Calling a prosecutor’s failure to turn over favorable evidence to the defense conscious and deliberate, a D.C. Superior Court judge this afternoon granted a new trial to a D.C. man accused of fatally stabbing another man in a park in Southeast Washington in August 2007.
Judge Frederick Weisberg barely looked up from the bench as he questioned the prosecutor’s decision to conceal testimony that cast doubt on the credibility of the government’s chief witness against Joseph Harrington.
The new information—grand jury testimony from a woman whom the government did not call at trial last year—was not given to Harrington’s Public Defender Service lawyers until January, a month after Harrington was convicted. Assistant U.S. Attorney Vivien Cockburn argued in briefs that the testimony wasn’t material and would not have changed the outcome of the trial.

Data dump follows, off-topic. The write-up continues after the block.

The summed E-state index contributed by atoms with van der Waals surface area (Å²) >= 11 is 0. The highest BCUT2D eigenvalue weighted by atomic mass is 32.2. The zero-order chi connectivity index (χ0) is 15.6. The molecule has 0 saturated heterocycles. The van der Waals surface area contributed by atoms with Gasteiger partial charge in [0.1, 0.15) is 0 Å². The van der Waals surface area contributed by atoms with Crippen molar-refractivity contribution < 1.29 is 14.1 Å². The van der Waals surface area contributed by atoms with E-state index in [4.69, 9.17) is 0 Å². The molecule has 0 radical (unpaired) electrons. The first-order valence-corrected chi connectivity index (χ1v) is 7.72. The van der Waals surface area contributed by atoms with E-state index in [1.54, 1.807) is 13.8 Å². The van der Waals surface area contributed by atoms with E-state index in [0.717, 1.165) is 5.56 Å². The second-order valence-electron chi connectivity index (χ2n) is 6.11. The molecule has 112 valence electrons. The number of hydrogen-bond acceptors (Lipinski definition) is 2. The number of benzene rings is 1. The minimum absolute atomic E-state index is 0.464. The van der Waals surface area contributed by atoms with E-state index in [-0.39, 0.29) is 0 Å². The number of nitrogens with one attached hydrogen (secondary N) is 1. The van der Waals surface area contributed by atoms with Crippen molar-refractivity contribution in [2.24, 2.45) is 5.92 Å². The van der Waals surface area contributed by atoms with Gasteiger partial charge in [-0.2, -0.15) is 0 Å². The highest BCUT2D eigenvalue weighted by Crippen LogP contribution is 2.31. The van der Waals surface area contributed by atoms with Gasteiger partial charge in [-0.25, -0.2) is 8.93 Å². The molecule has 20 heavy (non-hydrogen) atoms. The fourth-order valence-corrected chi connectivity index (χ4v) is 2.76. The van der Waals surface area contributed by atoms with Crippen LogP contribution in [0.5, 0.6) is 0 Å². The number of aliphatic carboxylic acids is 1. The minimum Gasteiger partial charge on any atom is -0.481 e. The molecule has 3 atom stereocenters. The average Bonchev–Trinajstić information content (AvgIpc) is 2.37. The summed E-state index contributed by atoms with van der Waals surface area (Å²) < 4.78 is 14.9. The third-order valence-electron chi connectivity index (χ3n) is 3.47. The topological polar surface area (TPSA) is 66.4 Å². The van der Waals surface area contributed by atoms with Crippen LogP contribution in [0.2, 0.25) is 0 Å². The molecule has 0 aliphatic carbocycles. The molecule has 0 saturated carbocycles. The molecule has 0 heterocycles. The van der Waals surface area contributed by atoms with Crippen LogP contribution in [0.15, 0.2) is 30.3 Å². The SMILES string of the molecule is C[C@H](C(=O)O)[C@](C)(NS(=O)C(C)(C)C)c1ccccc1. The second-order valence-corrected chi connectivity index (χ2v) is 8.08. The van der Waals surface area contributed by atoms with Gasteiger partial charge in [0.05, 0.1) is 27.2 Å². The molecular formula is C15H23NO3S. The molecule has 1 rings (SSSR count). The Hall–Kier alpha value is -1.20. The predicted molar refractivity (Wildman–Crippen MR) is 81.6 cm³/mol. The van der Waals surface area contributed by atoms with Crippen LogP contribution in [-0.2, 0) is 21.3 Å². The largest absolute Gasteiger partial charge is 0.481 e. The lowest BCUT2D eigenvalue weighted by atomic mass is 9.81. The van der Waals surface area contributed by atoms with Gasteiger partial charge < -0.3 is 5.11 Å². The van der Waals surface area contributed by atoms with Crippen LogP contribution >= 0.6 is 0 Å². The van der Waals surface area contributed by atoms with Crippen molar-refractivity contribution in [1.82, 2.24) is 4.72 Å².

Harrington’s lawyers, Thomas Dybdahl and Christopher Roberts, say the concealed testimony was crucial to the defense and they alleged Cockburn violated her obligation to produce exculpatory material. “We believe what was done was not done inadvertently,” Dybdahl said in court today. The judge agreed.
“In my opinion,” Weisberg said, “it was patently disclosable, not a debatable point.” Weisberg called the failure to the disclose the information a prosecution tactic, saying the testimony “could be mischievous in the hands of a good defense lawyer.”
It is the jury's role, and not that of the prosecution, to determine the credibility of witnesses, Weisberg said. Granting a new trial motion, the judge said, is “extreme” and costly, and it should serve to remind prosecutors of their obligations. Weisberg said he did not see his role as one requiring him to bring sanctions against the prosecutor.
The judge set a May 1 status conference. Harrington was ordered held in custody pending trial.